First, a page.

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General News of Thursday, 15 December 2022


Ekweremadu's son blames EFCC for father's travails in London

Ike Ekweremadu Ike Ekweremadu

The eldest son of a former Deputy Senate President, Ike Ekweremadu, has blamed the Economic and Financial Crimes Commission (EFCC) for his father’s travails in the United Kingdom where he is being detained.

Lloyd Ekweremadu blamed EFCC for contributing to the continued detention of his father in a court document he filed at the Federal High Court in Abuja.

He filed the document dated 21 November to challenge an order obtained by the EFCC for an interim forfeiture of his father’s houses and other assets scattered within and outside the country.

While Mr Ekweremadu battles with the Nigerian government at home, he and his wife, Beatrice, are grappling with charges filed against them in the UK for allegedly trying to harvest David Nwamini’s kidney for their ailing daughter.

In June, the London Metropolitan Police arrested the Ekweremadus over allegation that Mr Nwanini, whom the couple took to London for organ harvesting, was a minor.

PREMIUM TIMES reported that the prosecutors said the Ekweremadus were charged with bringing a 15-year-old boy from Nigeria to the UK with the claim that he was to be given a better life in the UK but was actually to harvest his organ.

While Mr Ekweremadu languishes in jail, his wife is on bail. As they face charges of organ trafficking in London, the couple insist that Mr Nwanini is 21 years old.

In an affidavit filed in support of his application challenging the interim forfeiture of his father’s assets, he said the EFCC wrote a letter to the London court, urging it to refuse him bail.

“That at the respondent (EFCC)’s letter to the Metropolitan Police supported the prosecuting authority’s opposition to my father’s bail application, which was refused,” the supporting affidavit read in part.

In the court document filed on his behalf by his lawyer, Adegboyega Awomolo, a Senior Advocate of Nigeria (SAN), the applicant said the forfeiture order was granted the federal government in error, because the EFCC suppressed information and facts in respect of the assets.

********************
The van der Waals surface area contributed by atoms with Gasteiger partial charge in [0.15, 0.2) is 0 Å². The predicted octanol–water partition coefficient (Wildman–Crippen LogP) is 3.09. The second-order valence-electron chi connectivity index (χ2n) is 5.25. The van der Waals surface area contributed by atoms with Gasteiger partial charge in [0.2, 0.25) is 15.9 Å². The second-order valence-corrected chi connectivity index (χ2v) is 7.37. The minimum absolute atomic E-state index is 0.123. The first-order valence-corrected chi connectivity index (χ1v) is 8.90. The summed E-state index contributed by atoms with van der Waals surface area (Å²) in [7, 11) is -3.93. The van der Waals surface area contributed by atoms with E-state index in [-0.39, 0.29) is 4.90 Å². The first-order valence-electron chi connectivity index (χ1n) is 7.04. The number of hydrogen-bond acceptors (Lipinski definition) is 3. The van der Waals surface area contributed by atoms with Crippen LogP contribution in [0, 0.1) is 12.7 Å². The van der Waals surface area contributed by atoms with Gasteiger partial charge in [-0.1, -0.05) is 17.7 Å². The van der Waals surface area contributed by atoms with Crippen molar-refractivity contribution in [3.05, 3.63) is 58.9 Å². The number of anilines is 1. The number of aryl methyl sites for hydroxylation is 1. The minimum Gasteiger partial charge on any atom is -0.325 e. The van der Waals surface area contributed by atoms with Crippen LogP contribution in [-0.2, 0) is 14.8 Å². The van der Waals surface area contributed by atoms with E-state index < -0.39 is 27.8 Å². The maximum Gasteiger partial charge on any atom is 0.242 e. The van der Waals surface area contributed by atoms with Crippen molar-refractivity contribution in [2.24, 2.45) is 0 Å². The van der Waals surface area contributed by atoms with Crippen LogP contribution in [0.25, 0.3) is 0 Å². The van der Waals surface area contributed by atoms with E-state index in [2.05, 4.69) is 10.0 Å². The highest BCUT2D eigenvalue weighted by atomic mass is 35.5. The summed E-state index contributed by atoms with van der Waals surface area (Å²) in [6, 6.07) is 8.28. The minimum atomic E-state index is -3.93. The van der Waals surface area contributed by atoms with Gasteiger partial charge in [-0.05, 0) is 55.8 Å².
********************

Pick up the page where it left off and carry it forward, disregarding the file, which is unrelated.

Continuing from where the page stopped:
“It was an abuse of judicial process, oppressive, intimidating and unfair to the parties interested in the properties forfeited in the interim,” Lloyd who is a shareholder in one of the forfeited assets – Power Properties Nigeria Limited, said.

Giving an undertaking to safeguard the forfeited properties until his father returns to Nigeria, the junior Ekweremadu said the EFCC fraudulently obtained the forfeiture order for government by concealing information that investigation on the 40 properties started as far back as 2008.

He further said the EFCC was aware he was in detention in London when the request for forfeiture of his properties was filed and argued.

He sought the reversal of the forfeiture order placed on his assets came up before the Federal High Court in Abuja on Thursday.

But speaking in court when the case came up for hearing on Thursday, EFCC’s lawyer Silvanus Tahir (SAN), denied that his client was behind Mr Ekweremadus woes in London.

Mr Tahir, however, admitted that the EFCC wrote the London Court based on a special request.

He added that it was a normal routine for anti-graft agencies to exchange information that would be of help to one another.

Mr Tahir did not oppose the request for stay of proceedings untill Mr Ekweremadu resolves his matter before the London Court.

However, he opposed the request for setting aside of the forfeiture order.

After taking arguments from counsel in the suit, the judge, Inyang Ekwo, slated 25 January, 2023 for ruling.

This newspaper reported that the court had on Friday, 4 November, ordered the interim forfeiture of 40 landed assets traced to Mr Ekweremadu in some parts of the country and outside the country..

Mr Ekwo issued the order following an ex-parte application filed and moved by Ibrahim Buba, a lawyer to the EFCC.

The judge who granted the request, ordered the anti-graft agency to publish the interim forfeiture order of the property in a national daily within seven days.

The judge had directed that anybody who had interest in the forfeited assets to indicate within 14 days of the publication of the interim forfeiture order on why the property should not be permanently forfeited to the Federal Government.

The forfeited assets include: 10 properties in Enugu, three in the US, two in the UK, one in Lagos, nine in Dubai, the United Arab Emirates and 15 located in the Federal Capital Territory (FCT).